Recently on the podcast I mentioned the browser extension “MeasureIt!” to Matt because I thought it would save him some time.
It got me to thinking about how much I use these browser extensions, and what ones I might be missing.
I thought I’d share with you the ones I keep handy, why I like them, and ask you if I’m missing any must-have’s.
Table of Contents
My List of Must-Have Browser Extensions
Using the Chrome store here (sorry, FireFox users) since I’ve switched to using Microsoft Edge and all the extensions are compatible.
Nimbus is super handy for taking screenshots of web pages and has a lot of goodies baked in. A few of the things I love are:
- Take screenshots of what’s visible
- Take screenshots of the entire page
- Annotate screenshots once you’ve taken them
- Delayed screenshots (if you need to capture a drop-down or hover)
Their system for uploading the screenshot and giving you a quick-share link doesn’t always work… And they’ve removed the “copy to clipboard” option (perhaps they moved it to the paid version)— still I haven’t found a more useful extension on the market!
It might be worth mentioning that Nimbus stores a copy your screenshots on their server. So you might not want to use it for your sexy selfies.
Font finder is great for getting all the details about a typeface displayed on a website. Click the extension, then click any bit of text and a little popup will tell you:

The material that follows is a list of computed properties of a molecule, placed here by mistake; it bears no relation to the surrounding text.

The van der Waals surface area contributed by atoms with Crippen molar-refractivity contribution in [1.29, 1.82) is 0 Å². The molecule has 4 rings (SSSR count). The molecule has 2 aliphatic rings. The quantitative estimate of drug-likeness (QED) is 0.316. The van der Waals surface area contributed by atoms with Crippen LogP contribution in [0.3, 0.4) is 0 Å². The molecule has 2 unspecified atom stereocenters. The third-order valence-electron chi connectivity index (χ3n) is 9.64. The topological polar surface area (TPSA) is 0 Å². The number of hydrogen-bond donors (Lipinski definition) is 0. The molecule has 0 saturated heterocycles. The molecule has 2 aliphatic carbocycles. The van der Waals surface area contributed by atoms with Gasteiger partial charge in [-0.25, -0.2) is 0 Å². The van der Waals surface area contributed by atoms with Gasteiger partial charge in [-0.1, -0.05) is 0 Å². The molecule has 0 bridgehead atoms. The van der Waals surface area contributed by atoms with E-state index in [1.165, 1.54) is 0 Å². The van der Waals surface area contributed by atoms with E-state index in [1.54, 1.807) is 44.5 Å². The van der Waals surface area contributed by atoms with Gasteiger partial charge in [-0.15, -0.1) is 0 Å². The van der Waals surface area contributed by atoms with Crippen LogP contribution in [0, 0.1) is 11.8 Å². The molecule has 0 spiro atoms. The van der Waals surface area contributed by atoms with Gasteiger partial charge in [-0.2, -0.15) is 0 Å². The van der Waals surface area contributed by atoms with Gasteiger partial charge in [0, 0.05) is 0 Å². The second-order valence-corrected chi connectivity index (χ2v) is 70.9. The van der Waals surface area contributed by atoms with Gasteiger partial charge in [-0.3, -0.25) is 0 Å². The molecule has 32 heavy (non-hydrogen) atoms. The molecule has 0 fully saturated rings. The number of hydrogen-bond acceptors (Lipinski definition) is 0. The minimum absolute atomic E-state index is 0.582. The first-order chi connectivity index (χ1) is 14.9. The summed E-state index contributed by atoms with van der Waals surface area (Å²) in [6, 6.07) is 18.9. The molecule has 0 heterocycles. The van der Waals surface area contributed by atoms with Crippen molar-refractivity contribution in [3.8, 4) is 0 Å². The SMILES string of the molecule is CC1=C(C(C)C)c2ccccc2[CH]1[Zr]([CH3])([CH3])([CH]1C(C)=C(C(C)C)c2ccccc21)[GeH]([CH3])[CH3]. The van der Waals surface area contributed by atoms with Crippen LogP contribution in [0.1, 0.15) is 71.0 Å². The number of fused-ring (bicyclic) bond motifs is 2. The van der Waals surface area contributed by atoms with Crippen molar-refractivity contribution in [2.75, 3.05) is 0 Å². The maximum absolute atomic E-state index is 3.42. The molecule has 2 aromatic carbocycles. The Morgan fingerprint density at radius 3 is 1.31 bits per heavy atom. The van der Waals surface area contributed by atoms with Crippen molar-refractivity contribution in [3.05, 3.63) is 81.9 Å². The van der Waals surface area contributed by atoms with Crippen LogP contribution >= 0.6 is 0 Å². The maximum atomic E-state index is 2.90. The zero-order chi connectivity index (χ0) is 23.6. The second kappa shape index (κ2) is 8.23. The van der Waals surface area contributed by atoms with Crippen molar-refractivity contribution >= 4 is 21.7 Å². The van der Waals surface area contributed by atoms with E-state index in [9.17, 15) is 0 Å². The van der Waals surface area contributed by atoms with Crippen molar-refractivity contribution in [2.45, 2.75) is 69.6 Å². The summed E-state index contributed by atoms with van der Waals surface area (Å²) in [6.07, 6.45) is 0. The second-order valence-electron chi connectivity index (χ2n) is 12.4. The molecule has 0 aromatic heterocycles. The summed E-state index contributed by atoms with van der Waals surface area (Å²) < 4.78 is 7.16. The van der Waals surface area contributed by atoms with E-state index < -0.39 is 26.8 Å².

- The color (in Hex and RGB)
- The background color
- The font Family
- Font Size
- Line height
- Letter spacing
- Font weight
- Font style
And a whole lot more.
Need to find the hex value for any color on your screen? I rely on this extension multiple times each day— mostly because it’s simple to use!
Simply click the extension, then click anywhere on your screen and the hex value of the color you selected will be copied to your clipboard automatically.
It even keeps record of the recent colors you picked so you can go back and fetch them quickly.
I’ll admit, I dont understand all the information that BuiltWith spits out, but it does make taking a quick glance at the technology used to build a website pretty easy.
In a practical sense, it usually satisfices my curiosity as to whether or not a website was built with WordPress— and even which plugins are being used in some cases.
I’m a big fan of Loom (now that I’m running something using Chrome anyway) for creating quick videos for my clients or even my friends at TAB.
The browser extension just makes it that much easier to hit the button and start recording right away without a bunch of setup (no more excuses!).
I find myself creating Loom videos much more often now that I have it as an extension than I did when I’d have to go to their website or open up the desktop app.
I was using MeasureIt!, but Lee at LDB Creative turned me onto Page Ruler Redux, which is fantastic!
Quickly and easily measure anything on a screen to get exact measurements, spacing, and a whole lot more.
This comes in especially handy when you are recreating something or “borrowing” some inspiration.
Honey goes out and finds coupon codes and deals at checkout. It doesn’t find deals for most of the things I buy but when it does I’m always thankful.
In fact, I never pay full price for a domain on NameCheap because the Honey extension always helps find a coupon code to save me at least 10%.
A few suggestions from The Admin Bar community.